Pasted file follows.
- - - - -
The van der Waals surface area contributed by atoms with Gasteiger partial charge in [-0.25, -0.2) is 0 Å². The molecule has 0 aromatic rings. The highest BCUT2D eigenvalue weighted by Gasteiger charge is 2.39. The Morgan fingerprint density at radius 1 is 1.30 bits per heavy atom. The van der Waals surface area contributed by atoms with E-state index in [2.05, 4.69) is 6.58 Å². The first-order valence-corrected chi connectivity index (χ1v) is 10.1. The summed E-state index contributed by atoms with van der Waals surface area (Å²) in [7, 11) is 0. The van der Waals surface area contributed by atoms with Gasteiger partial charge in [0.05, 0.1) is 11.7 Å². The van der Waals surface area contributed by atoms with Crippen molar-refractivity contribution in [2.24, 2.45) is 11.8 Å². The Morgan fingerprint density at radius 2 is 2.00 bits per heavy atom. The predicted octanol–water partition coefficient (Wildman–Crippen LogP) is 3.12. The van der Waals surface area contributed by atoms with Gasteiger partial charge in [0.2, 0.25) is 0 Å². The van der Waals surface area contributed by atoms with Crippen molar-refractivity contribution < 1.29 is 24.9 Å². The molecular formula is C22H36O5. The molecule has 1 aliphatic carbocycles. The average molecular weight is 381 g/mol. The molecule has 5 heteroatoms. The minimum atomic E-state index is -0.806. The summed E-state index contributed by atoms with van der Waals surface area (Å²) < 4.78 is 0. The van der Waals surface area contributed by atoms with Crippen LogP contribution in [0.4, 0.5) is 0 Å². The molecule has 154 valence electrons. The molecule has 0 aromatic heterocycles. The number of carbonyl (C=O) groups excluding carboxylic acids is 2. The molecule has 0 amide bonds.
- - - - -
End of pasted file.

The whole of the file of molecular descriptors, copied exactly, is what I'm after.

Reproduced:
The van der Waals surface area contributed by atoms with Gasteiger partial charge in [-0.25, -0.2) is 0 Å². The molecule has 0 aromatic rings. The highest BCUT2D eigenvalue weighted by Gasteiger charge is 2.39. The Morgan fingerprint density at radius 1 is 1.30 bits per heavy atom. The van der Waals surface area contributed by atoms with E-state index in [2.05, 4.69) is 6.58 Å². The first-order valence-corrected chi connectivity index (χ1v) is 10.1. The summed E-state index contributed by atoms with van der Waals surface area (Å²) in [7, 11) is 0. The van der Waals surface area contributed by atoms with Gasteiger partial charge in [0.05, 0.1) is 11.7 Å². The van der Waals surface area contributed by atoms with Crippen molar-refractivity contribution in [2.24, 2.45) is 11.8 Å². The Morgan fingerprint density at radius 2 is 2.00 bits per heavy atom. The predicted octanol–water partition coefficient (Wildman–Crippen LogP) is 3.12. The van der Waals surface area contributed by atoms with Gasteiger partial charge in [0.2, 0.25) is 0 Å². The van der Waals surface area contributed by atoms with Crippen molar-refractivity contribution < 1.29 is 24.9 Å². The molecular formula is C22H36O5. The molecule has 1 aliphatic carbocycles. The average molecular weight is 381 g/mol. The molecule has 5 heteroatoms. The minimum atomic E-state index is -0.806. The summed E-state index contributed by atoms with van der Waals surface area (Å²) < 4.78 is 0. The van der Waals surface area contributed by atoms with Crippen LogP contribution in [0.4, 0.5) is 0 Å². The molecule has 154 valence electrons. The molecule has 0 aromatic heterocycles. The number of carbonyl (C=O) groups excluding carboxylic acids is 2. The molecule has 0 amide bonds.